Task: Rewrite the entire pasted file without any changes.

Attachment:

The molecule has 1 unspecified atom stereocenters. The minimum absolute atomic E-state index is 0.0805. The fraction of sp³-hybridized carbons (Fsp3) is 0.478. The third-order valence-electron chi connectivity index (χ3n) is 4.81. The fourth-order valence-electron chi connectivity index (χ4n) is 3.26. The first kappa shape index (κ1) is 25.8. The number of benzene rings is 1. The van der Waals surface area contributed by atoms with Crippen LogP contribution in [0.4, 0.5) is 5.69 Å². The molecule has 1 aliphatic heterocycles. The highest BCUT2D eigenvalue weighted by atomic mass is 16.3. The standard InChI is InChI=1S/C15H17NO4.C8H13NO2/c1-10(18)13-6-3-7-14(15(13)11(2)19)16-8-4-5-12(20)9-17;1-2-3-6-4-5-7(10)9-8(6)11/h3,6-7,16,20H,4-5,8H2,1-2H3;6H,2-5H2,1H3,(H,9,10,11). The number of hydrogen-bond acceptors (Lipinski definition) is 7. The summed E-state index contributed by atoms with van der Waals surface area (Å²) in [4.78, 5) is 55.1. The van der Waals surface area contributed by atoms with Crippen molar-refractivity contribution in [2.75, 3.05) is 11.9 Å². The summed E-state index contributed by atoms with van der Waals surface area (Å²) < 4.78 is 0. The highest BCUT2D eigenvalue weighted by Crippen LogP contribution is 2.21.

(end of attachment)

The molecule has 1 unspecified atom stereocenters. The minimum absolute atomic E-state index is 0.0805. The fraction of sp³-hybridized carbons (Fsp3) is 0.478. The third-order valence-electron chi connectivity index (χ3n) is 4.81. The fourth-order valence-electron chi connectivity index (χ4n) is 3.26. The first kappa shape index (κ1) is 25.8. The number of benzene rings is 1. The van der Waals surface area contributed by atoms with Crippen LogP contribution in [0.4, 0.5) is 5.69 Å². The molecule has 1 aliphatic heterocycles. The highest BCUT2D eigenvalue weighted by atomic mass is 16.3. The standard InChI is InChI=1S/C15H17NO4.C8H13NO2/c1-10(18)13-6-3-7-14(15(13)11(2)19)16-8-4-5-12(20)9-17;1-2-3-6-4-5-7(10)9-8(6)11/h3,6-7,16,20H,4-5,8H2,1-2H3;6H,2-5H2,1H3,(H,9,10,11). The number of hydrogen-bond acceptors (Lipinski definition) is 7. The summed E-state index contributed by atoms with van der Waals surface area (Å²) in [4.78, 5) is 55.1. The van der Waals surface area contributed by atoms with Crippen molar-refractivity contribution in [2.75, 3.05) is 11.9 Å². The summed E-state index contributed by atoms with van der Waals surface area (Å²) < 4.78 is 0. The highest BCUT2D eigenvalue weighted by Crippen LogP contribution is 2.21.